The progress made in cardiology over the last century has been nothing short of astonishing. Inventions like defibrillators and pacemakers have transformed the lives of millions. Drugs to prevent and treat a range of cardiovascular conditions have become commonplace in the Western world. On the surgical front, history was made in 1967 when Christiaan Barnard performed the first successful heart transplant in Cape Town. For those of us watching, this achievement was on par with landing on the moon.
Yet, despite this plethora of innovative steps, cardiovascular diseases (CVDs) are the leading cause of death worldwide. The WHO estimates that 17.9 million people died from CVDs in 2019, accounting for almost a third of all global deaths. The biggest driver of CVDs is population ageing: the longer you live, the more time you have to develop heart disease. But data also suggests that heart attacks among young adults are on the rise. All of this means that cases of CVD are likely to go up rather than down in the coming years.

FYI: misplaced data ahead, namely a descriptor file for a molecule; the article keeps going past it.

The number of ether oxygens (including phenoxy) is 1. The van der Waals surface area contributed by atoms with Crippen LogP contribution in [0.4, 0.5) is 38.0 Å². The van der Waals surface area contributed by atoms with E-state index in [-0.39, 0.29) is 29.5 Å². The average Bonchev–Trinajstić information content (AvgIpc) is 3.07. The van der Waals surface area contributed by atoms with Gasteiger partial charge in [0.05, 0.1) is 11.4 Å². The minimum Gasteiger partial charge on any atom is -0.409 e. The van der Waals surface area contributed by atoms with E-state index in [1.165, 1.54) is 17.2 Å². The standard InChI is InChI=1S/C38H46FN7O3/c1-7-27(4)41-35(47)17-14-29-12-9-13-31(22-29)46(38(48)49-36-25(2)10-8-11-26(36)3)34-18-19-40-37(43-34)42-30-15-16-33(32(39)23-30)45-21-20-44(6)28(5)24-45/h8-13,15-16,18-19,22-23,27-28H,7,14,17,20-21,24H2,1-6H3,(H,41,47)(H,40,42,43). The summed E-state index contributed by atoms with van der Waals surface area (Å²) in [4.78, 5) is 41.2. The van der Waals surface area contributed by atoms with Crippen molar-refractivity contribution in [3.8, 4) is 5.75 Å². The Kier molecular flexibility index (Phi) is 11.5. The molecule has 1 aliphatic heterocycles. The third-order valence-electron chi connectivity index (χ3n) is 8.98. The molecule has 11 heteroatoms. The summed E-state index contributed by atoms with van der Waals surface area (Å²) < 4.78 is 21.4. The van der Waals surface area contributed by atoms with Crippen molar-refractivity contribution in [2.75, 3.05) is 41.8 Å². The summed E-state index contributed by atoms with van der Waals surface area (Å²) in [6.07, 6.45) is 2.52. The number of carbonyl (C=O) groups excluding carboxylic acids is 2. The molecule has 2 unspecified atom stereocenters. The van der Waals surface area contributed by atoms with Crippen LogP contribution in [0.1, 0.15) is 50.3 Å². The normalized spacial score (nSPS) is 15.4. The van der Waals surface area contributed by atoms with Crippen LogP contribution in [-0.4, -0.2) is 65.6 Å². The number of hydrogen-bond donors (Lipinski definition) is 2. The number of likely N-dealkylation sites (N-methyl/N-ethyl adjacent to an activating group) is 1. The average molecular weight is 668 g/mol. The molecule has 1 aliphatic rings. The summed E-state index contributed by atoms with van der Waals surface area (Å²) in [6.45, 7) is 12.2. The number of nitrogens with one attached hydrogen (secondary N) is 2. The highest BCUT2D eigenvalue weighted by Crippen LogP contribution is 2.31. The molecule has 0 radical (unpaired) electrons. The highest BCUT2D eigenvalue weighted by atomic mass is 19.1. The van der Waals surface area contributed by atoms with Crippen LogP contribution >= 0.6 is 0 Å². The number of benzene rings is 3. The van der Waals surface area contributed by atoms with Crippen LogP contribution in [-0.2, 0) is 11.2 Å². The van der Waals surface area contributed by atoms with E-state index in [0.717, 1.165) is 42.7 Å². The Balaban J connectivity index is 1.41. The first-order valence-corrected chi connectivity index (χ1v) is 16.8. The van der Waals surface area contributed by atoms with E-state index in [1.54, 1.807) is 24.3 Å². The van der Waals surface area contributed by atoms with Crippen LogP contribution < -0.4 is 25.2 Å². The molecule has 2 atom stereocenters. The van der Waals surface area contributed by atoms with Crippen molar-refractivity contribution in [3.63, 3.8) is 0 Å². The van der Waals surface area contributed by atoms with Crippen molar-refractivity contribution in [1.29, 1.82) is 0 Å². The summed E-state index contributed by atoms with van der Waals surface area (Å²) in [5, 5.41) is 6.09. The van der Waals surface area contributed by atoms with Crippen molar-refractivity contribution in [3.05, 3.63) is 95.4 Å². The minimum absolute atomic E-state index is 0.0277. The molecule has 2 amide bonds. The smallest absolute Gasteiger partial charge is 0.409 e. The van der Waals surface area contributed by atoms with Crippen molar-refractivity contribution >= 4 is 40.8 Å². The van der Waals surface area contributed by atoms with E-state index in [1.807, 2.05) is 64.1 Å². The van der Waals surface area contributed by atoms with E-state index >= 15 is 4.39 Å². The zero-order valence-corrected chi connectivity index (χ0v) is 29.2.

So what can we do to prevent CVDs? One important step is education. Although we can’t force people to eat healthily, exercise and give up smoking, we can alert them to the dangers of certain lifestyle choices. Education on how to help others could also save many lives, notably in the case of sudden cardiac arrests, which cause one fifth of all deaths in Europe with a survival rates of just 5–20%. When someone experiences one of these events, every minute counts – after just ten minutes, it’s already too late. Yet, due to a lack of awareness and training, many of us would be at a loss for how to help. Organisations such as the not-for-profit Arrhythmia Alliance strive to educate people about how to manage sudden cardiac deaths, which is an important step.